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kelcharge

Benifits of Dynamic Memory Allocation?

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Really the only thing you'd be gaining by allocating a long dynamically is the obligation to delete it later.

The benefits of dynamic allocation is that it allows things to change at run-time. For example, the number of elements in an array.

It's also generally used for polymorphism, as you must have a pointer to do it properly (or at all AFAIK).

Dynamic allocation also tugs with it a slight performance bump, but one allocation of a long will by no means cause noticeably slower frame rates.

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first off, in C++ your supposed to use new/delete to do allocations and deallocations!

and to answer your question, when you use this: long myLong; that will allocate myLong on the stack, when you do this: long *myLongPtr = new long; that will allocate myLongPtr on the heap.

the difference is that the stack is limited to the current scope and once the code leaves that scope, the variable is deallocated. When allocated on the heap the variable (or should we say variable memory) isnt deallocated until you do so using a delete call.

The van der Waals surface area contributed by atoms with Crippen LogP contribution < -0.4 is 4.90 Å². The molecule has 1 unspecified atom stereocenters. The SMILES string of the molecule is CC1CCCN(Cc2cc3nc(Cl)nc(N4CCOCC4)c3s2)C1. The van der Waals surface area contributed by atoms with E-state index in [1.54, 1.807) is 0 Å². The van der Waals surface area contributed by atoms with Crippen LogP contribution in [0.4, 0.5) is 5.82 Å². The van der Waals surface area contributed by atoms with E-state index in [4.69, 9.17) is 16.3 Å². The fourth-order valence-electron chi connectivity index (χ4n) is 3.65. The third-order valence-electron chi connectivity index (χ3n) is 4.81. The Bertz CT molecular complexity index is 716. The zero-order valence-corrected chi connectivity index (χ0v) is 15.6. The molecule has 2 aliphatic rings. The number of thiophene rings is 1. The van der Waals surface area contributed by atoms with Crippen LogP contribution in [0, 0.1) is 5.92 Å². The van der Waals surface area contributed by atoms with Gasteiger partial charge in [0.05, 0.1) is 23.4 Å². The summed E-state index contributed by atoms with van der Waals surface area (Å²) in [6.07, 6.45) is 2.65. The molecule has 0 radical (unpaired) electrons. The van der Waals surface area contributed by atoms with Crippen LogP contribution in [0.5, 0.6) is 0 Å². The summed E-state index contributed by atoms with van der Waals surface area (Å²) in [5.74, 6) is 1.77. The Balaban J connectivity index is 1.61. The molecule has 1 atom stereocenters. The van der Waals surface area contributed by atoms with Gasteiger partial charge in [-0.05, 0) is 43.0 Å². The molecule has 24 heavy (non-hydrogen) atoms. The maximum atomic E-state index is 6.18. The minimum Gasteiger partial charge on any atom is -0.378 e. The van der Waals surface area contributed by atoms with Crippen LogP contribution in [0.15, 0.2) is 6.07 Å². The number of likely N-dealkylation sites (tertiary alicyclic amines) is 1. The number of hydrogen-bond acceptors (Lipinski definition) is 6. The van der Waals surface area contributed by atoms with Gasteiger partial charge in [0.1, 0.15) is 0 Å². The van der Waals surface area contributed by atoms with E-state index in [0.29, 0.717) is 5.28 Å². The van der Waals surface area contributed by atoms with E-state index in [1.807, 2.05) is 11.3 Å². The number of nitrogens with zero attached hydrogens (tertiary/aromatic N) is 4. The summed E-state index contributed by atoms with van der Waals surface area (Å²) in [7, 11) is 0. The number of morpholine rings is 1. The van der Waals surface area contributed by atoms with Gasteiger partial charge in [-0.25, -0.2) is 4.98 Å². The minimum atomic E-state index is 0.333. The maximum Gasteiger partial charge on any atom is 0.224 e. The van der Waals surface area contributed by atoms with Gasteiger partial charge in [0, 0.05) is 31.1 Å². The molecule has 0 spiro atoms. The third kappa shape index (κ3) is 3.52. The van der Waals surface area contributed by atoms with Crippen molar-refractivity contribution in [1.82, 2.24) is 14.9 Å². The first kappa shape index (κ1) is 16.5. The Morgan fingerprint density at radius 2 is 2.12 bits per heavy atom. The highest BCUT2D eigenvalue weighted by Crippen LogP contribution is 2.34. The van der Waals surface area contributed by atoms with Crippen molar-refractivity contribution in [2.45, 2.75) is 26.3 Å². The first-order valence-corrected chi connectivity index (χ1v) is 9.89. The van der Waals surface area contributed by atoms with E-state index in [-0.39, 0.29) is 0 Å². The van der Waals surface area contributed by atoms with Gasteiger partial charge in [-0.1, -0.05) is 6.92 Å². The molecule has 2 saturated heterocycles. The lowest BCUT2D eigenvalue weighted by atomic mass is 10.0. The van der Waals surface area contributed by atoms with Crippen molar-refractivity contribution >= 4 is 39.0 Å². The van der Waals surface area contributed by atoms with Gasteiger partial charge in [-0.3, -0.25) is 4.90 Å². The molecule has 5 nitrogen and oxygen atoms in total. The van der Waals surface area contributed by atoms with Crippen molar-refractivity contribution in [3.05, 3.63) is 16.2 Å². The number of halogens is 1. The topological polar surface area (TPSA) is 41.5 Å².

the heap is valid for the entire existence of your process, the stack is only around while you are inside the stacks acompanying scope.

use the heap and stack wisely!

EDIT: it should also be noted that the stack is much smaller than the heap, so when you're allocating a few huny-thousand variables, you'll probably corrupt the stack... heap to the rescue!

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First off, malloc is C. In C++, you should always use new.

The main benefit of dynamically allocating something is that you can allocate space depending on runtime factors. Here's an example


#include <iostream>

int main() {
int howManyFoos;
Foo* foos;

std::cout << "How many foos would you like to allocate space for ?";
std::cin >> howManyFoos;

foos = new Foo[howManyFoos];
std::cout << "Space for " << howManyFoos << "foos has been allocated.
}



Edit: You guys are way too fast.